By SANCHESKA DORSETT
Tribune Staff Reporter
LONG Island MP Loretta Butler-Turner said yesterday that despite newly appointed Senator Rodney Moncur being described as “vile and bombastic,” persons will come to understand “very soon” why she chose the controversial talk show host for the post.
While appearing as a guest on the 91.7 FM show “Morning Madhouse” with host “C-Note,” Mrs Butler-Turner admitted that Mr Moncur will have to “modify his behaviour in Parliament” but reiterated earlier comments, saying she supports his right to express his views and opinions.
Mrs Butler-Turner said Mr Moncur, who has openly advocated against gender equality, is a champion for the “down trodden” and a voice for those who would “otherwise not be heard.”
“I believe that there was certainly an emotional response when Senator Moncur was appointed and I think people will come to understand in the fullness of time why he was chosen,” Mrs Butler-Turner said.
“In some people’s estimation Mr Moncur can be bombastic and vile, as I have heard it described. I stand by him because the flip side of it is this, he has for many years been an advocate of the down trodden and those persons who feel marginalised. He has gone out boldly to stand up for things he believed in. I think one of the key things that I looked at was, I realised in leadership you have to make tough decisions and you are not only going to decide on people who think your way or see things your way. You have got to have diverse group of persons.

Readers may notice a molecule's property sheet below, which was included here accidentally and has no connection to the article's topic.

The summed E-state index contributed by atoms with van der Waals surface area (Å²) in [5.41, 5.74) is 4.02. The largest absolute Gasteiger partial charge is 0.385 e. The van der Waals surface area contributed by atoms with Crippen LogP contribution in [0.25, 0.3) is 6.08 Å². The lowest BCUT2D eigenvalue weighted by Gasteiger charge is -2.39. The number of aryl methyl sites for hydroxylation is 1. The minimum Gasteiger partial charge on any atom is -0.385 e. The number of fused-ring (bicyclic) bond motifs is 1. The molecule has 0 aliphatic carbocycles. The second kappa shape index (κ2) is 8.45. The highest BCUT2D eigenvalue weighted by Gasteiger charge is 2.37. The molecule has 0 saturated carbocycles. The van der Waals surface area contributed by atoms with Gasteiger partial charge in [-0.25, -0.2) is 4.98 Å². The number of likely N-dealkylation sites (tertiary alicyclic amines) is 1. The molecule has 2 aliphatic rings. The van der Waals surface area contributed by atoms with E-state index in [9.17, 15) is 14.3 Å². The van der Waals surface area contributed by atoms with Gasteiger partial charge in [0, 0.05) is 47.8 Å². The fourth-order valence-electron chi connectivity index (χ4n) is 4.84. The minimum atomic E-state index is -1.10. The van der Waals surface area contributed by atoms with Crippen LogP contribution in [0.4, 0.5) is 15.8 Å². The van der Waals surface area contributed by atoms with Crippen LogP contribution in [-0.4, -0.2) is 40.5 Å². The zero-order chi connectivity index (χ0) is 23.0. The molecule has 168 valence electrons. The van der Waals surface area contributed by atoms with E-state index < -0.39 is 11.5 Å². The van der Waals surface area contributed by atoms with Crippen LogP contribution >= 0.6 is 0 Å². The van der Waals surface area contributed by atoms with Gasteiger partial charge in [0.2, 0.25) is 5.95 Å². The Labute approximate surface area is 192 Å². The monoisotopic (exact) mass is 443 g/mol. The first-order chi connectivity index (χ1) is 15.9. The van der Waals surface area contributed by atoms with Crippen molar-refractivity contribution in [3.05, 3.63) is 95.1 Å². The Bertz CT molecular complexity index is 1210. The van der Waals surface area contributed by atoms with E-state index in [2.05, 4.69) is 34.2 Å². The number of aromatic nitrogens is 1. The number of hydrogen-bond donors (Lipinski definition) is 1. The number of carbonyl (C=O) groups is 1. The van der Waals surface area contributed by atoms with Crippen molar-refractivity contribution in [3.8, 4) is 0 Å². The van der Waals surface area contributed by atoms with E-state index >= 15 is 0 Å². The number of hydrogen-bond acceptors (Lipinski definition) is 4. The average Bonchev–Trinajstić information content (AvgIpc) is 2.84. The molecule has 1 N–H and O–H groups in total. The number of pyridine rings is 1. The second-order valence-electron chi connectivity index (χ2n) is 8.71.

“Moncur was very hard on me personally, very, very critical of me when I moved for the Martial Rape Bill and continued to be very critical of my actions when I (supported) the Gender Equality Bills and so when people look they say ‘this man does not believe in equality, he is a misogynist.’ Interestingly you have to look at the flip side because Moncur said that women cannot lead but yet he is following me.”
Mrs Butler-Turner said while she encourages Mr Moncur to be himself, he will have to modify his behaviour in the upper chamber of Parliament.
“I am absolutely leading him and teaching him,” she said.
“I think there is such a thing as modification of behaviour and he has apologised I understand on his talk show to the many person he would have offended. As a senator, he is going to have to modify much of his behaviour, especially in Parliament. That is going to be important. I believe if you are going to fight a battle and you have adversaries and you are able to turn your adversary into an ally before you hit the first blow, you are well on your way to winning that battle.”
Over the years, Mr Moncur has not been shy in vocalising his conservative and anti-feminist views, which led many to question and criticise Mrs Butler-Turner’s decision to appoint the community activist and justice of the peace to the Senate.
Mrs Butler-Turner was an advocate for the vote ‘yes’ campaign ahead of the gender equality referendum. In 2009, when she was minister of state for social development in the Ingraham administration, she tabled a bill that would have made marital rape a crime. That bill was shelved after pushback from the community. Mr Moncur did not support the legislation.
Mr Moncur called for all Bahamians to vote “no” in the June 2016 referendum in order to “save women” from themselves and to “stop foreign men from having the same rights as Bahamian men.” He called the process “witchcraft”.
Days after he was sworn in as a senator, Mrs Butler-Turner publicly apologised for the “inappropriate and insensitive comments” made by Mr Moncur towards a Tribune reporter who had raised questions about his position on marital rape.